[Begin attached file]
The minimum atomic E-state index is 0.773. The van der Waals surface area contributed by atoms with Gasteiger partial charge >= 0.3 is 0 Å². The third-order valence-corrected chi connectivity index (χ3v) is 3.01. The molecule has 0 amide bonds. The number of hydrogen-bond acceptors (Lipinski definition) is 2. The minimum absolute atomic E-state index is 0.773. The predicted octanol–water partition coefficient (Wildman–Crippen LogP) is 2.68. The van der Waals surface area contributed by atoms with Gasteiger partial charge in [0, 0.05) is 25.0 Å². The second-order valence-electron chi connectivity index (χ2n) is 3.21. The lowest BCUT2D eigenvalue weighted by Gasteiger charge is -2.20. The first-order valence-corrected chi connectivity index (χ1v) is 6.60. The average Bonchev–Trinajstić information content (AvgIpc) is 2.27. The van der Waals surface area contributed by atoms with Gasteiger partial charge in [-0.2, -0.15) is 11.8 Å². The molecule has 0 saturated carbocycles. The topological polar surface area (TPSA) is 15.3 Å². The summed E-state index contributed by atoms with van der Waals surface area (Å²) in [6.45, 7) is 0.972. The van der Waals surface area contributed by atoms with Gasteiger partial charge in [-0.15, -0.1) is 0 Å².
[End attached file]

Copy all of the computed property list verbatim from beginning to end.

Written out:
The minimum atomic E-state index is 0.773. The van der Waals surface area contributed by atoms with Gasteiger partial charge >= 0.3 is 0 Å². The third-order valence-corrected chi connectivity index (χ3v) is 3.01. The molecule has 0 amide bonds. The number of hydrogen-bond acceptors (Lipinski definition) is 2. The minimum absolute atomic E-state index is 0.773. The predicted octanol–water partition coefficient (Wildman–Crippen LogP) is 2.68. The van der Waals surface area contributed by atoms with Gasteiger partial charge in [0, 0.05) is 25.0 Å². The second-order valence-electron chi connectivity index (χ2n) is 3.21. The lowest BCUT2D eigenvalue weighted by Gasteiger charge is -2.20. The first-order valence-corrected chi connectivity index (χ1v) is 6.60. The average Bonchev–Trinajstić information content (AvgIpc) is 2.27. The van der Waals surface area contributed by atoms with Gasteiger partial charge in [-0.2, -0.15) is 11.8 Å². The molecule has 0 saturated carbocycles. The topological polar surface area (TPSA) is 15.3 Å². The summed E-state index contributed by atoms with van der Waals surface area (Å²) in [6.45, 7) is 0.972. The van der Waals surface area contributed by atoms with Gasteiger partial charge in [-0.15, -0.1) is 0 Å².